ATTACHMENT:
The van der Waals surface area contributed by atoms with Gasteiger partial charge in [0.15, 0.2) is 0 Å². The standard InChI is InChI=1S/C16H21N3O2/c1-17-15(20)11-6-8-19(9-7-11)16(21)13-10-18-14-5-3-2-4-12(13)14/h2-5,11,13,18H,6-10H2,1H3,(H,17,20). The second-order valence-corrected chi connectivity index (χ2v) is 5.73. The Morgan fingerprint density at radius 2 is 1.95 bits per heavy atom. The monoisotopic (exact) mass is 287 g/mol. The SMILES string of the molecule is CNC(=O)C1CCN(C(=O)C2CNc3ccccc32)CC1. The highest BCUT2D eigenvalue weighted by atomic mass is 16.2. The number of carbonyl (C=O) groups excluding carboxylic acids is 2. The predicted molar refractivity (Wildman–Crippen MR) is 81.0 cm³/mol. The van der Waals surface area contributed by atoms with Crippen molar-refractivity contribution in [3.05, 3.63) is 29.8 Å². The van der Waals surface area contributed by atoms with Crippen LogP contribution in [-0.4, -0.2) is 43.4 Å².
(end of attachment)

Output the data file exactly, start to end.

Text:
The van der Waals surface area contributed by atoms with Gasteiger partial charge in [0.15, 0.2) is 0 Å². The standard InChI is InChI=1S/C16H21N3O2/c1-17-15(20)11-6-8-19(9-7-11)16(21)13-10-18-14-5-3-2-4-12(13)14/h2-5,11,13,18H,6-10H2,1H3,(H,17,20). The second-order valence-corrected chi connectivity index (χ2v) is 5.73. The Morgan fingerprint density at radius 2 is 1.95 bits per heavy atom. The monoisotopic (exact) mass is 287 g/mol. The SMILES string of the molecule is CNC(=O)C1CCN(C(=O)C2CNc3ccccc32)CC1. The highest BCUT2D eigenvalue weighted by atomic mass is 16.2. The number of carbonyl (C=O) groups excluding carboxylic acids is 2. The predicted molar refractivity (Wildman–Crippen MR) is 81.0 cm³/mol. The van der Waals surface area contributed by atoms with Crippen molar-refractivity contribution in [3.05, 3.63) is 29.8 Å². The van der Waals surface area contributed by atoms with Crippen LogP contribution in [-0.4, -0.2) is 43.4 Å².